From the Murdochs to the Hiltons, families have long sought to keep their businesses in the bloodline. But new research from Concordia University's John Molson School of Business shows that's not necessarily the best method of management.
The recent study, published in the journal Entrepreneurship Theory and Practice, shows that if the family business is part of a traditional industry built on quality and reputation, a family member would make a good CEO. But if it operates in an industry that values innovation, and the firm has to stay on the cutting edge, it's best to look elsewhere for leadership.
The study's lead author, CIBC Distinguished Professor of Family Business Peter Jaskiewicz, says that in industries that prioritize pushing boundaries over preserving tradition, an aggressive attitude in the marketplace is necessary to lead.
"Because family CEOs tend to focus more on family values, while non-family CEOs seek to innovate, that means a CEO from outside the family circle might be a better choice," says Jaskiewicz.
"In traditional industries, it's all about preserving tradition," he says. "But that doesn't work in newer industries where it's all about constant innovation in rapidly changing environments."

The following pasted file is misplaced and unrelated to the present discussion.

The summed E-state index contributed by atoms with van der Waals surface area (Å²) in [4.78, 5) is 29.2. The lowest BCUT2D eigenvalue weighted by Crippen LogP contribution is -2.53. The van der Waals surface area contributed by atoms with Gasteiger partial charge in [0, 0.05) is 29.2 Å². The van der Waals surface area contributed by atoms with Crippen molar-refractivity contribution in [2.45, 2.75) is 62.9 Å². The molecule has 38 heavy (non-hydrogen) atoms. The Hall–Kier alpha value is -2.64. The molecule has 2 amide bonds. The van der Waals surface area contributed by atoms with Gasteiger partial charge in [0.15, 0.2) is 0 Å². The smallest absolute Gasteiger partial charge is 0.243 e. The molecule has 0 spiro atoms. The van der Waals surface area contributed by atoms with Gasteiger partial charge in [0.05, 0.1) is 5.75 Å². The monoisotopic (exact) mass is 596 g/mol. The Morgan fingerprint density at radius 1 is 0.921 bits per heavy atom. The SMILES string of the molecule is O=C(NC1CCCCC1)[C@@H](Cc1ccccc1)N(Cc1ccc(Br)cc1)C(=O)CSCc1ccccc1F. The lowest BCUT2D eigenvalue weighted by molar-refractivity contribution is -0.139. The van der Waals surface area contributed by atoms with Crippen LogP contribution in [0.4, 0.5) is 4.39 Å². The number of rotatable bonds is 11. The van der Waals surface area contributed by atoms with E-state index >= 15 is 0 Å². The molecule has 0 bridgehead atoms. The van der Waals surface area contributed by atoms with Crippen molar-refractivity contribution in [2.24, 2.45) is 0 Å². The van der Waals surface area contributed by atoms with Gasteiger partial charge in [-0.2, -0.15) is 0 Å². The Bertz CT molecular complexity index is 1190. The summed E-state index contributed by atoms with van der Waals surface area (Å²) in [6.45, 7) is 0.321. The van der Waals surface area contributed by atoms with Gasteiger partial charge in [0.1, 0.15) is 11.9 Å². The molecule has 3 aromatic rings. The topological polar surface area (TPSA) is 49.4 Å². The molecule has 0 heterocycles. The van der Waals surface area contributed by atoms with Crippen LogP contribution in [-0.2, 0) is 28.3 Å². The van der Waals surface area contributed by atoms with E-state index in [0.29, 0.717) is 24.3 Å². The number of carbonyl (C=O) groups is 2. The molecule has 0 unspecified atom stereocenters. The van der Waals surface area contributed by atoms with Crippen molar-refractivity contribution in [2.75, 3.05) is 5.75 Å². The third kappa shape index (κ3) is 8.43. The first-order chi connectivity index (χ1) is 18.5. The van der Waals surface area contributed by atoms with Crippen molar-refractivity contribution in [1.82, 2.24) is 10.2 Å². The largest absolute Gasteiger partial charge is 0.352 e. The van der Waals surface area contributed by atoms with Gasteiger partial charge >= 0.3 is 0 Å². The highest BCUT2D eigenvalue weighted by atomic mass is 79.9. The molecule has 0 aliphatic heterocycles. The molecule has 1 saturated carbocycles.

That's not to say that family CEOs can't succeed in more innovative industries. "But families that promote from within need to hold their CEOs to a standard that's at least as high as the industry average," says Jaskiewicz. "They also have to make sure the CEOs are competent enough to handle industry pressures and to balance family advice with outsider feedback and industry savvy."
Traditional family businesses, then, like food producers, service providers or wine makers — businesses in which quality and reputation are core values — can benefit from keeping things in the family. By contrast, innovative businesses, such as those in the information technology sector, cellular communications or pharmaceuticals, would be better off hiring from outside the inner circle.
However, according to Jaskiewicz, the role of culture in business decisions also merits closer investigation.
"In collectivistic cultures such as those found in Asia, South America and Southern Europe, where a high value is placed on family, outsider appointments might not go down well with stakeholders like customers or employees. But in North America, where success, wealth and independence are the priority, the origins of the CEO shouldn't be as significant."
Source: Concordia University